Matching Items (4)

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Role of organizational power and politics in the success of public service public private partnerships

Description

This dissertation studies the role of organizational politics and power and their role in the success of public service Public Private Partnerships (PPPs). By doing so, it addresses two areas

This dissertation studies the role of organizational politics and power and their role in the success of public service Public Private Partnerships (PPPs). By doing so, it addresses two areas of research in network governance and organizational theory. On one hand it explores the role of public private partnerships in the emerging network governance paradigm of public administration. On the other hand it studies the widely discussed but considerably under-researched role of organizational power in network governance. The literature review establishes public service PPPs as a sub type of governance networks, and provides an initial framework to study the nature and dynamics of power in these PPPs. The research is descriptive in nature and uses inductive reasoning in the tradition of Kathleen Eisenhardt. Case studies in rural areas of Punjab, Pakistan are conducted on two very similar PPPs. A replication logic is used to understand how power contributed to the success of one of those projects and lack of success in the other. Based on analysis of the findings, the dissertation concludes that public service PPPs succeed when the goals of the PPP are aligned with the goals of the most powerful collaborators. This is because regardless of its structure, a public service PPP pursues the goals targeted by the sum total of the power of its politically active collaborators. The dissertation also provides insight into the complexity of the concept of success in public service PPPs and the donor control on the operation and outcomes of public service PPPs.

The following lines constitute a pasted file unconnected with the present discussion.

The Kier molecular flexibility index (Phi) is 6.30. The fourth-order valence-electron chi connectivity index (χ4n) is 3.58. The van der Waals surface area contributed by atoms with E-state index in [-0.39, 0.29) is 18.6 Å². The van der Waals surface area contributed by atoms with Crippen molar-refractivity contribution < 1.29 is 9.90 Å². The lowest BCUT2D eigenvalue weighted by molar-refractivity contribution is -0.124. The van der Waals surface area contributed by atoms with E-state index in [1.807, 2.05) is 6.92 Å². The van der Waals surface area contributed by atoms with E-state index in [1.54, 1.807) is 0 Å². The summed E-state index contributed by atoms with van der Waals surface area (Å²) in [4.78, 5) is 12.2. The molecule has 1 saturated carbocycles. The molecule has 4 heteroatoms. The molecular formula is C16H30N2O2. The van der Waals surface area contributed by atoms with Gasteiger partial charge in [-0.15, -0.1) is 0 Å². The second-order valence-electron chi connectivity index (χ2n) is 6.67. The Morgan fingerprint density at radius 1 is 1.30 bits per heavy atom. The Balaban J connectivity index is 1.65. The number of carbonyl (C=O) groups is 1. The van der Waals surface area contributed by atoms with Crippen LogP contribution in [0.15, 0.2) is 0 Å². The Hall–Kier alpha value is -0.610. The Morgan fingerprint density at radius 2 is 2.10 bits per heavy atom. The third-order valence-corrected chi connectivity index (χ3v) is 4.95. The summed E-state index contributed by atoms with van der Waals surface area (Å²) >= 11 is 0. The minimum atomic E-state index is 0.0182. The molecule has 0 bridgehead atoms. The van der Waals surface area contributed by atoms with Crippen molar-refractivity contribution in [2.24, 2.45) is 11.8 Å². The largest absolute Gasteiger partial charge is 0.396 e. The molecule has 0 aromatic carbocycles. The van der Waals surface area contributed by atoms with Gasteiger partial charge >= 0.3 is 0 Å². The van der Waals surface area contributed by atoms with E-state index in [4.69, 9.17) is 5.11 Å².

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Agent

Created

Date Created
  • 2012

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Problematizing service in the nonprofit sector: from methodless enthusiasm to professionalization

Description

Over the past forty years the nonprofit sector has experienced a steady rise in the professionalization of its employees and its operations. Some have argued that this trend is in

Over the past forty years the nonprofit sector has experienced a steady rise in the professionalization of its employees and its operations. Some have argued that this trend is in large part a reaction to the requirements foisted upon the nonprofit sector through the passage of the Tax Reform Act of 1969. While some scholars have detailed a number of unintended consequences that have resulted from this trend toward professionalization, in general scholars and practitioners have accepted it as a necessary step along the path toward ensuring that service is administered in an accountable and responsible manner. I analyze the contemporary trend in professionalization of the nonprofit sector from a different angle--one which seeks to determine how the nonprofit sector came to problematize the nature of its service beginning in the early twentieth century, as well as the consequences of doing so, rather than reinforce the existing normative arguments. To this end, I employ an "analytics of government" from an ethical and political perspective which is informed by Michel Foucault's conception of genealogy, as well as his work on governing rationalities, in order to reveal the historical and political forces that contribute to the nonprofit sector's professionalization and that shape its current processes, institutions, and norms. I ultimately argue that these forces serve to reinforce a broad movement away from the charitable impulse that motivates individuals to engage in personal acts of compassion and toward a philanthropic enterprise by which knowledge is rationally applied toward reforming society rather than aiding individuals. This movement toward institutional philanthropy and away from individual charity supplants the needs of the individual with the needs of the organization. I then apply this analysis to propose an alternate governing model for the nonprofit sector--one that draws on Foucault's exploration of ancient writings on love, self-knowledge, and governance--in order to locate a space for the individual in nonprofit life.

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Created

Date Created
  • 2011